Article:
For over two decades, race-baiting rabble-rouser Al Sharpton has made a lucrative living by fomenting suspicion, anger and outright hatred between the races. Anyone remember Tawana Brawley?
On November 28, 1987, a 15-year-old black girl named Tawana Brawley was found lying inside a trash bag outside an apartment building located in Wappingers Falls, New York.
She was covered in feces and racial insults had been scrawled on her body. When questioned by police she claimed that a group of white men, including police officers, had raped and beaten her. The black community rallied around her, and a prominent black leader, the Reverend Al Sharpton, appointed himself her spokesman. Support for Brawley reached its peak on June 15, 1988 when her advisers held a meeting at the Bethany Baptist Church in Brooklyn that was broadcast to an audience of ten million viewers.
However, the material evidence did not back up Brawley’s claims. Her body displayed no signs of rape or assault. She was not frostbitten, even though she had supposedly been kept naked in the freezing woods for days. The feces on her body turned out to be from a neighbor’s dog, and even more damningly, a local resident of the apartment community where she was found claimed to have seen her climb into the trashbag alone and lie down of her own accord.
In October 1988 a grand jury issued a report following a seven-month investigation. It concluded that Brawley’s claims were a hoax. Many speculated that Brawley had made up a wild story in order to avoid punishment at the hand of her stepfather for having run away from home for three days. But Brawley herself insisted that she was telling the truth, a stance which she has maintained to this day. More than anything else, the episode and its bitter aftermath displayed the deep racial divisions that still haunted American society.
These days, the Reverend Sharpton – who now hosts his own show on MSNBC – is at it again, doing what he does best.
Sharpton would not say the efforts would be taken against the city of Sanford specifically, but he has been critical of the police department’s handling of the case.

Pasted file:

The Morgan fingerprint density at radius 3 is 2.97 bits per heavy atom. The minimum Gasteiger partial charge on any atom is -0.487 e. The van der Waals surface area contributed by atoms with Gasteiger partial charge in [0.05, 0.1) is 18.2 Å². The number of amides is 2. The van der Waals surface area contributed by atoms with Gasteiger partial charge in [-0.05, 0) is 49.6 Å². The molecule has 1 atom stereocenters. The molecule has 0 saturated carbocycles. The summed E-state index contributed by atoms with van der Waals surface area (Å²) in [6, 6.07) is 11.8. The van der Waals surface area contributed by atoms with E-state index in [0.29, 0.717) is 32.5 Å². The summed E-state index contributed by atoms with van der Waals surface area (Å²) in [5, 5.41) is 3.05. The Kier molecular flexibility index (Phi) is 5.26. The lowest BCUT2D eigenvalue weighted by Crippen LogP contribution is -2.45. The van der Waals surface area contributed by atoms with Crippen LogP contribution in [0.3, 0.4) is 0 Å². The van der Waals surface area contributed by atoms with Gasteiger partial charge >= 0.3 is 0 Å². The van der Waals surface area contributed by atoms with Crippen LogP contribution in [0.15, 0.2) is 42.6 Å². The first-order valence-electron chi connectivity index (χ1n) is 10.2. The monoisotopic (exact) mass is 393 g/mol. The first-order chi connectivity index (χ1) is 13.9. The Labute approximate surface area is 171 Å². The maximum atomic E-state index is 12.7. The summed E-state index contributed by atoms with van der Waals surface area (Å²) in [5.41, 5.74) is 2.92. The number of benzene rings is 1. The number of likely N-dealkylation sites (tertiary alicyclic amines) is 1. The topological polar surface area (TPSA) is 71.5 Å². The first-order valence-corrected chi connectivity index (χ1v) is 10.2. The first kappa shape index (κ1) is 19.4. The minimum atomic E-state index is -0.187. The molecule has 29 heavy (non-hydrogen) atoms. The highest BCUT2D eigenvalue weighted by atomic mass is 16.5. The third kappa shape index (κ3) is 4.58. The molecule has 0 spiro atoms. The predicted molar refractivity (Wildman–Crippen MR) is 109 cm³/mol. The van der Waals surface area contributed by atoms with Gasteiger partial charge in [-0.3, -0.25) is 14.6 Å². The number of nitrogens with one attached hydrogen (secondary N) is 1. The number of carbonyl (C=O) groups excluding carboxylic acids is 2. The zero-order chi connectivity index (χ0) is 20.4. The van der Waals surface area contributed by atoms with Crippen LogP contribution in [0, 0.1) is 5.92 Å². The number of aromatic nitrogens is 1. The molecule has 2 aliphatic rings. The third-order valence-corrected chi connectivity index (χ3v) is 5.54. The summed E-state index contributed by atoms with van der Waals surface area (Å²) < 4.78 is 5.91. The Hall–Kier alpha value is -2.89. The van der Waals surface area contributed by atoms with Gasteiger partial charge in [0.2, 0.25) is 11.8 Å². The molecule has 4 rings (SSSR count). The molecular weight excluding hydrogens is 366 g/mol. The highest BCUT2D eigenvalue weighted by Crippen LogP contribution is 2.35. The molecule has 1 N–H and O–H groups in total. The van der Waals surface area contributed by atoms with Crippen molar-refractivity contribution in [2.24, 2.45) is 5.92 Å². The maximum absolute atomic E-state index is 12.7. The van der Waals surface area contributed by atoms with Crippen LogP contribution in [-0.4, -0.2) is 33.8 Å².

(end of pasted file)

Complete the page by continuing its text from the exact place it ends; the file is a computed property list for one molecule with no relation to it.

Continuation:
While it appears the NAACP (which is sponsoring a march in Trayvon’s hometown of Sandford today) apparently tried to distance itself from Sharpton’s threat, I leave it to you to decide if this was a “nudge, nudge, wink, wink” moment:
Turner Clayton, the Seminole County chapter president of the NAACP, reacted immediately to Sharpton’s warning, saying, “We hope that the citizens of Sanford will govern themselves accordingly. We are not calling for any sanctions, against any business or anyone else. And, of course, what Rev. Sharpton does, that’s strictly the [National] Action Network. We can’t condone that part of the conversation, if that’s what he said.”
“I don’t think they can confuse that,” Clayton said. “It’s just that they will have to make a judgment as to whether they want to follow the mission of the NAACP or follow what the Rev. Sharpton said.”
Clayton said that the rallies are going to show support from the community and show the special prosecutor that “we are interested in what happened, and we’re not going to stand by and let them do something that the people of Sanford will not accept.”
Saturday’s rally will begin with a march from the Crooms Academy to the Sanford Police Department on 13th Street. The march begins at 11 a.m. and is hosted by the NAACP.
The Rev. Jesse Jackson is expected to attend, along with Sharpton, who is expected to deliver specifics on his warning.
Sanford city workers spent the day discussing security and preparing for the rally, including setting up barricades, signs, cones and a stage.
Zimmerman, a 28-year-old neighborhood watch leader, shot and killed Martin, 17, last month, in a gated community in Sanford. Zimmerman claims the shooting was in self-defense.
Is it a “conflict of interest” for the Reverend Al to be a wild-eyed, race-baiting, camera-hogging activist and a cable news program host for MSNBC?
Evidently not, according to his boss, MSNBC honcho Phil Griffin:
Sharpton’s dual role would have been unthinkable on television 20 years ago and still wouldn’t be allowed at many news organizations. While opinionated cable news hosts have become commonplace over the past decade, Sharpton goes beyond talking.
“It certainly represents a change in our traditional view of the boundaries between journalism and activism,” said Kelly McBride, ethics group leader at the Poynter Institute, a journalism think tank. “Al Sharpton is clearly an activist.”
Sharpton, a Baptist minister, runs the Harlem-based National Action Network, a civil rights organization. He’s been a frequent presence as an advocate in racially-charged cases dating back to Tawana Brawley‘s accusations of an assault that turned out to be a hoax in the late 1980s.
He joined MSNBC’s roster of hosts last summer after extensive discussions about how his activist role would continue while on the air.
MSNBC chief executive Phil Griffin said his chief requirement was that Sharpton discuss his activism with network bosses so they could decide, on a case-by-case basis, how it would affect “Politics Daily,” which begins at 6 p.m. ET.
“We didn’t hire Al to become a neutered kind of news presenter,” Griffin said. “That’s not what we do.”
Griffin, talking before Monday’s show, said he hadn’t seen any conflict with Sharpton’s role on and off the air in the Martin case. He said Sharpton had fulfilled his requirement to honest and upfront about his activities, and credited “Politics Daily” with helping to make it a national story.
And somewhere, the Reverend Martin Luther King, Jr. is sadly shaking his head.